The NBA game had spring-boarded to unparalleled international success from the ’92 Olympics, but its effects domestically varied drastically from that of Europe. Because of this the game began to develop on two divergent paths. While the European game used the Dream Team as a model to aspire to, the American game took a turn further toward glorifying the individual star.

European players were practicing under the guidance of many American coaches, who brought with them the old-school discipline and emphasis on team play. The practice schedules were significantly longer than that of their American counterparts and there was far more time put into drilling on the fundamental principles of execution versus straight game play.

Meanwhile, the American game realized a huge financial windfall due to the success of the Olympic squad and its impact on the marketability of the NBA product. Endorsement dollars were reaching levels never before seen and at the heart of it all lay “corporate Jordan”. Jordan’s immense global popularity enabled him to be the first player to transcend his sport. While other athletes enjoyed endorsement deals, Jordan was able to garner enough clout to actually own and operate his own product lines. He ceased being merely an athlete and became a business icon, capable of entering virtually any market and having financial success.

This phenomena, coupled with the Bull’s championship dominance and Jordan’s charismatic majesty, altered the dreams and aspirations of the American basketball youth completely. It was no longer enough to just be a great player; the bar had been raised. Every starry-eyed teenager with dreams of NBA glory now wanted to really “be like Mike,” they wanted the power to be more than just a basketball player, to earn the type of recognition and popularity that would allow them to build market empires.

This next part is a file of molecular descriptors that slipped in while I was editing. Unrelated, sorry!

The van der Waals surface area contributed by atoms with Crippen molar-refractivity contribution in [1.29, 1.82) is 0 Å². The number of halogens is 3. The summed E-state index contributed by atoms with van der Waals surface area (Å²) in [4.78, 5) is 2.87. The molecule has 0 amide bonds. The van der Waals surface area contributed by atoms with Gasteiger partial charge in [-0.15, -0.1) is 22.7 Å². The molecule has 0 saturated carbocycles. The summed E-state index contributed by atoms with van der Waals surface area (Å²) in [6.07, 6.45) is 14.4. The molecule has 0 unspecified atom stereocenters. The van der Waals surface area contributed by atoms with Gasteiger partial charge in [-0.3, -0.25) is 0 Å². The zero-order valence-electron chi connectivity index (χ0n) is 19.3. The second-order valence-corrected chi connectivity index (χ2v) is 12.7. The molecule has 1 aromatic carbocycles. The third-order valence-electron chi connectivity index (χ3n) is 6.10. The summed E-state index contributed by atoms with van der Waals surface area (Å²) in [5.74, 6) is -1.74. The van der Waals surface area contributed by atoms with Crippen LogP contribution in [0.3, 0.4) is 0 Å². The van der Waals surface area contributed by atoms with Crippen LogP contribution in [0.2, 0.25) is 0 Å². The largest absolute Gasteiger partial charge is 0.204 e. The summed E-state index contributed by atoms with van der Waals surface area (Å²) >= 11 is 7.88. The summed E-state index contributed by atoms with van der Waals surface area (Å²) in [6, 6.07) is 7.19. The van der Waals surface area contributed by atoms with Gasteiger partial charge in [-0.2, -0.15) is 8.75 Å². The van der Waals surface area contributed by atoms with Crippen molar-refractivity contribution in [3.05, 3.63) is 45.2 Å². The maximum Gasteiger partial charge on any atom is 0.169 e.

Suddenly, shoe contracts and clothing lines were equals on the bargaining table to a player’s contract. No longer was it good enough to simply be the star of your franchise; if the team’s media market wasn’t strong your earnings potential could be damaged and compensation had to be made. The purpose of the game was getting lost as “winning” began to take a back seat to “winning on my terms”.

The blame for this phenomenon doesn’t lie solely with the players. The league was fostering this trend by signing players to deals that were undeserved. Dollar signs danced in the heads of league executives that dreamed of the adulation that the “next Jordan” would bring them. Because of this players stopped earning their positions as team leaders and instead were given roles without merit. Highly touted young players who were drafted by struggling franchises were demanding to be their team’s centerpiece. The financial commitments that were being given to these players allowed for too much control over the franchise and because of this the authority of the coaching staff was greatly diminished.

The second part of this piece will attempt to explain the two primary fallacies of belief that have further perpetuated the decline in American basketball. We will look at how the stigma placed on Hip Hop and an over reliance on drafting raw athletes has contributed to the problems already discussed.

Part Two

Sound Fundamentals: The Fallacy of the “Hip-Hop” Influence